The race to become the next Speaker Pro Tem in the Missouri House of Representatives features three strong contenders in Reps. Jason Chipman, Glen Kolkmeyer, and John Wiemann. We spoke with each representative about a number of issues to get their thoughts on where Missouri goes next, the issues they foresee, and why they want to serve as the Pro Tem.
Here are the answers from Rep. Glen Kolkmeyer.
MT: What motivated you to run for Speaker Pro Tem?
GK: I was probably going to stay at Majority Caucus Chair for another General Assembly; however, I’ve had numerous caucus members encouraging me to run for Speaker Pro Tem.
MT: What would you seek to do in the role?
GK: I will continue to help the Governor, Speaker of the House and the President Pro Tem of the Senate move the conservative agenda forward in Missouri, Tax Reform, Labor Reform, Tort Reform, and Regulation Reform.
MT: How has your experience in the House equipped you for such an important leadership role?
GK: As past Vice-Chair of Transportation, past Chair of House Transportation Committee, and current Majority Caucus Chair, with a seat at the House leadership table, I have worked with almost every caucus member in the House. I have worked with both the 2014 and 2016 freshman classes during New Legislator orientation/tour and helped both classes get settled in the Capitol.
MT: What do you see as the primary purpose of the pro tem office and how would you achieve that?
GK: To assist the Speaker of the House with their duties and preside over the House Chamber at the dais in the Speakers absence. As I have done this past session, continue to make myself available to the entire Caucus.
MT: What sets you apart from the other candidates for the position?
GK: As a business owner I have the business experience needed to run an organization. Also, after spending 20 years as a Fire Chief of a Fire Protection District and 35 plus years in the fire service, I am a fast thinker and make common sense decisions that affect the whole team.
MT: What priorities would you like the see the legislature tackle in 2018?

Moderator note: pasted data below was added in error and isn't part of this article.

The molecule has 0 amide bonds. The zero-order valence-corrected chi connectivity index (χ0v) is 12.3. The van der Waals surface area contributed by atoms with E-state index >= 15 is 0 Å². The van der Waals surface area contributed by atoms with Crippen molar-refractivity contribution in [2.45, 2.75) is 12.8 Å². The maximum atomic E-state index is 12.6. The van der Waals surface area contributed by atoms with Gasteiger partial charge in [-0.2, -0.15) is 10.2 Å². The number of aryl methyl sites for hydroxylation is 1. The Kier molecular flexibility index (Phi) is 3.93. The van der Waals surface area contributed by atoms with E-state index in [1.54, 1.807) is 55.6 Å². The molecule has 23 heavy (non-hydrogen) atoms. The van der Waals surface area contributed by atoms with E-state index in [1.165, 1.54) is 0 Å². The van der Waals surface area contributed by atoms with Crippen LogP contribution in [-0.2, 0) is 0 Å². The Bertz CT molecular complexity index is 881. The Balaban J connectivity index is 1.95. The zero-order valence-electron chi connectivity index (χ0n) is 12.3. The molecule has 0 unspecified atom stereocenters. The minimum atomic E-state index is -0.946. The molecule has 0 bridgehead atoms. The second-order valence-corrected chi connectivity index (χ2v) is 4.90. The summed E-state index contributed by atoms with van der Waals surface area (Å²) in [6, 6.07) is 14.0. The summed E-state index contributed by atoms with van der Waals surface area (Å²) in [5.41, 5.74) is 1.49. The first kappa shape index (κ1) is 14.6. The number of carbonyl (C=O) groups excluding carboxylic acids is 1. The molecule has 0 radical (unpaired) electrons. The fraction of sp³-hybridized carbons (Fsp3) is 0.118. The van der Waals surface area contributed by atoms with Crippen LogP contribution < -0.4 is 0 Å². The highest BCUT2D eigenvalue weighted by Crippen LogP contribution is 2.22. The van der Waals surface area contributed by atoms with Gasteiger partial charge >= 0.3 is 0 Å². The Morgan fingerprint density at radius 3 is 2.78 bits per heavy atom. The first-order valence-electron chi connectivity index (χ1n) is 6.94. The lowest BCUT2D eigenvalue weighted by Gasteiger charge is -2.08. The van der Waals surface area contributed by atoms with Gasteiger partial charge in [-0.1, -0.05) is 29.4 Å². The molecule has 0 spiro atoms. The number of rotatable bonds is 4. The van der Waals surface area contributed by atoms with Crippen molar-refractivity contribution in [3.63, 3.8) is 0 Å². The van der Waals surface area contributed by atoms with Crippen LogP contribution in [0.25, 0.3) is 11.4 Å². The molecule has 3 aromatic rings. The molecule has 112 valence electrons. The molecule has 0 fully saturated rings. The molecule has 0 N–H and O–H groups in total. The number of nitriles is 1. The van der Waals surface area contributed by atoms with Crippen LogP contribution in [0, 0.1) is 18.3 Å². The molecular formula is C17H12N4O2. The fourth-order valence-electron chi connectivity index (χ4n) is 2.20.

GK: I will continue on the same conservative agenda we have begun. To get Missouri turned around economically so companies will want to come to Missouri and grow their businesses so there are more jobs available in all regions of our great State.
MT: What moment are you most proud of as a legislator?
GK: First, on January 4th, when I was on the dais and presided over the House when the 99th General Assembly elected Todd Richardson the Speaker of the House. Second, three years ago, when my wife, Lisa and my sister, Anita brought my parents Omer and Dorothy Kolkmeyer to the Capitol to see where I have the opportunity to serve the people of the 53rd District. I’m glad they were able to visit the Capitol as they have both passed away since that time.
MT: What advice would you give to an incoming freshman representative?
GK: I would give them the same advice as my speech the first day of this session; it was about “relationships”. You as an individual can get very little accomplished in the Capitol without first building relationships with the Caucus.
MT: How does the House maintain unity in its supermajority?
GK: By first building those relationships I spoke about, by working together and keeping an open line of communication with the entire caucus.
MT: What do you see as the biggest challenge of serving in leadership in a supermajority?
GK: Our biggest challenge is working together as a team. Trying to keep us from becoming like Kansas, where the Republicans have become two parties, the conservatives, and the moderates.
We also asked each representative to take part in a “rapid fire” round of questioning.
- Favorite chain restaurant? Fogo de Chao, Brazilian Steakhouse, since my wife, Lisa grew up in Brazil.
- Favorite Jefferson City hangout: Wherever my friends/Caucus members are.
- Favorite TV show: Survivor
- Favorite food to BBQ: Ribs
- Favorite animal at the zoo: Elephant